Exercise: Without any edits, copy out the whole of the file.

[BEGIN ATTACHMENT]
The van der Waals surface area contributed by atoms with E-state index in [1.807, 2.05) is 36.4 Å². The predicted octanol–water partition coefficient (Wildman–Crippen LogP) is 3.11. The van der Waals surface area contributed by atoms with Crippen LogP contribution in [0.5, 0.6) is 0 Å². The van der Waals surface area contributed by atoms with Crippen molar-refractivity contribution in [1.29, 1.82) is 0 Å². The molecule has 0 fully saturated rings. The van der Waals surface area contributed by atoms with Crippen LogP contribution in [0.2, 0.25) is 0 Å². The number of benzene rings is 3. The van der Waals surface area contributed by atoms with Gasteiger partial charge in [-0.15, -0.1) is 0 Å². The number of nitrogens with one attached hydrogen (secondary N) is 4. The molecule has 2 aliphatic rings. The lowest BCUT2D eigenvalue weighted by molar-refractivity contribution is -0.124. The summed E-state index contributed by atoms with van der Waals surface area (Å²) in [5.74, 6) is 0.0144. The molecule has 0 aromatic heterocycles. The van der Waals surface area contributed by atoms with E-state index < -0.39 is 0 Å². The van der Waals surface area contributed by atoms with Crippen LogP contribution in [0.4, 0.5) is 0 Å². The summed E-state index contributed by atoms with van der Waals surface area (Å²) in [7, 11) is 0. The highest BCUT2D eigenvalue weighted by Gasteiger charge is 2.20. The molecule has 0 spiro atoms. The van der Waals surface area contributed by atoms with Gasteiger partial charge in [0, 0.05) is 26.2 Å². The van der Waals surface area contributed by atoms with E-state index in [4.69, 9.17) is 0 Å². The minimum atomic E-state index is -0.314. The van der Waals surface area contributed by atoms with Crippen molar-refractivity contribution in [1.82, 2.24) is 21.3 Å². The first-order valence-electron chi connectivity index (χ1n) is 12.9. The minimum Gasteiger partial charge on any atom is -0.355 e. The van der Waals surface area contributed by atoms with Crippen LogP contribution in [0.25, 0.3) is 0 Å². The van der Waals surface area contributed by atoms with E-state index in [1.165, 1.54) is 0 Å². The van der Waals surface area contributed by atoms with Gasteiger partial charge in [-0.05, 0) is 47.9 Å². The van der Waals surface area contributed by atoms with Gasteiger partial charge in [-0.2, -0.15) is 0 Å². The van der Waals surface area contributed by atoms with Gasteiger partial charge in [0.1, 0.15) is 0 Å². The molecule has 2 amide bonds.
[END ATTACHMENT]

The van der Waals surface area contributed by atoms with E-state index in [1.807, 2.05) is 36.4 Å². The predicted octanol–water partition coefficient (Wildman–Crippen LogP) is 3.11. The van der Waals surface area contributed by atoms with Crippen LogP contribution in [0.5, 0.6) is 0 Å². The van der Waals surface area contributed by atoms with Crippen molar-refractivity contribution in [1.29, 1.82) is 0 Å². The molecule has 0 fully saturated rings. The van der Waals surface area contributed by atoms with Crippen LogP contribution in [0.2, 0.25) is 0 Å². The number of benzene rings is 3. The van der Waals surface area contributed by atoms with Gasteiger partial charge in [-0.15, -0.1) is 0 Å². The number of nitrogens with one attached hydrogen (secondary N) is 4. The molecule has 2 aliphatic rings. The lowest BCUT2D eigenvalue weighted by molar-refractivity contribution is -0.124. The summed E-state index contributed by atoms with van der Waals surface area (Å²) in [5.74, 6) is 0.0144. The molecule has 0 aromatic heterocycles. The van der Waals surface area contributed by atoms with E-state index < -0.39 is 0 Å². The van der Waals surface area contributed by atoms with Crippen LogP contribution in [0.4, 0.5) is 0 Å². The summed E-state index contributed by atoms with van der Waals surface area (Å²) in [7, 11) is 0. The highest BCUT2D eigenvalue weighted by Gasteiger charge is 2.20. The molecule has 0 spiro atoms. The van der Waals surface area contributed by atoms with Gasteiger partial charge in [0, 0.05) is 26.2 Å². The van der Waals surface area contributed by atoms with E-state index in [4.69, 9.17) is 0 Å². The minimum atomic E-state index is -0.314. The van der Waals surface area contributed by atoms with Crippen molar-refractivity contribution in [1.82, 2.24) is 21.3 Å². The first-order valence-electron chi connectivity index (χ1n) is 12.9. The minimum Gasteiger partial charge on any atom is -0.355 e. The van der Waals surface area contributed by atoms with Crippen LogP contribution in [0.25, 0.3) is 0 Å². The van der Waals surface area contributed by atoms with E-state index in [1.165, 1.54) is 0 Å². The van der Waals surface area contributed by atoms with Gasteiger partial charge in [-0.05, 0) is 47.9 Å². The van der Waals surface area contributed by atoms with Gasteiger partial charge in [-0.2, -0.15) is 0 Å². The van der Waals surface area contributed by atoms with Gasteiger partial charge in [0.1, 0.15) is 0 Å². The molecule has 2 amide bonds.